which is identical to the OSHA PSM program. EPA has said that if the process is in compliance with OSHA PSM, then it is in compliance with RMP Program 3. Thus, Kraft?s ammonia PSM has been reviewed and determined to be complete for the RMP document.
There are several aspects of the prevention program that are key:
1. Process Safety Management (PSM) meetings are conducted on a weekly basis.
2. The computer generated PM system at the plant tracks the ammonia system efficiently.
3. Most of the pipe work is out of the way of people and the machinery and so there is less of a chance of an ammonia release.
4. The plant maintains good training, certification and employee awareness of operating procedures).
5.0 Five-year Accident History
The review of this facility's accident history includes the following range of dates: June 22, 1994 - June 21, 1999. According to 40 CFR Part 68.42(a), there have been no accidental releases at this facility.
6.0 Emergency Response Program
ntioned earlier, this facility has developed a combination emergency response plan which addresses:
? accidental discharge of hazardous substances and hazardous waste into the environment
? the measures to be taken to prevent an accident
? Countermeasures to be taken in the event of an emergency, and;
? procedures for containing and limiting the duration of the emergency measures to be employed for further protection of employees responding to the emergency, as well as other plant personnel
This plan also incorporates the SPCC plan, by reference, which includes the location, types and amounts of chemicals stored on-site, notification procedures, and countermeasures to be taken in the event of a spill. It also deals with the planning, training, response and countermeasures to be taken for location personnel who respond to spills and leaks anywhere on site.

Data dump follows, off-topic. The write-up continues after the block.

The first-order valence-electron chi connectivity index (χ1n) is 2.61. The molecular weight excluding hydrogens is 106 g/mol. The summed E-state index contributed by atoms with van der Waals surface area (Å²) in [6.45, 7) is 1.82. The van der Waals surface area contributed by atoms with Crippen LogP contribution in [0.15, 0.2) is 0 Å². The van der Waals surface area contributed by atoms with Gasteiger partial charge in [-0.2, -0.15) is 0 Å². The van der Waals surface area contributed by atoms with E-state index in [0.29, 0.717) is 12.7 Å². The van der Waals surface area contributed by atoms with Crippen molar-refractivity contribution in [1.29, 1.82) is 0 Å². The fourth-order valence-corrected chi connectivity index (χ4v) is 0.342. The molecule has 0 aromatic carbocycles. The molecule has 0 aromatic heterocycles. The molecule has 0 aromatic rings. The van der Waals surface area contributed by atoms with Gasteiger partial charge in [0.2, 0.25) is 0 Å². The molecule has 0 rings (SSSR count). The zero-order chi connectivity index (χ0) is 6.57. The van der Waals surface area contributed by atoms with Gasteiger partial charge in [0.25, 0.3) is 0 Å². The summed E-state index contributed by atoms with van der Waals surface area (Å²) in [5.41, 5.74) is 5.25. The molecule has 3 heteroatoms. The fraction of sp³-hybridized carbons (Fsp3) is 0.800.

The purpose of this document is to also establish procedures to notify appropriate agencies (like the LEPC and the Lowvi
lle Fire Department) and company personnel in the event of an emergency.
Our comprehensive emergency response plan is designed to protect our empoyees, environment and the community and, among other things, requires that:
? All nonessential personnel immediately exit the area affected by the release;
? Kraft immediately notify local officials, requesting their assistance, if necessary;
For a release which leaves the Kraft site, the company would work with local officials to notify neighbors so that appropriate safety precautions could be taken. If ammonia is in the outside atmosphere, the safest place to be is indoors with windows and doors shut and the ventilation system turned off.
7.0 Planned Changes to Improve Safety
Based on the what-if" PHA completed for ammonia, a list of action items was developed and is being monitored to determine if implementation was accomplished. The ?what-if? method is used for each component of the ammonia system. For example, on October 14, 199
7 a hazard analysis was done for the accumulator and the soft body tank #14. Some of the hazards identified were:
? What if the evaporator that chills a liquid experiences a jacket failure which results in an ammonia release into the chilled liquid system. It was decided that this would be monitored by in-plant personnel during processing.
? What if the vessel (accumulator) is impacted by a vehicle causing a rupture that results in an ammonia release. It was identified that this scenario is not applicable to this specific refrigeration system
? What if the level gauges on the accumulator are not protected from impact which could result in an ammonia release. It was identified that protection was already being provided to prevent impact.
There are numerous other examples of safety improvements in our continuing efforts to improve our ammonia system.
? Complete valve and pipe replacement according to new standards
? Insulation upgrade
? Manning ammonia detection system added
Receivers are now monitored by PLC on a twenty-four hour - 7 day week system
? All new vessels have been added in the compressor room
? New ventilation system and controls added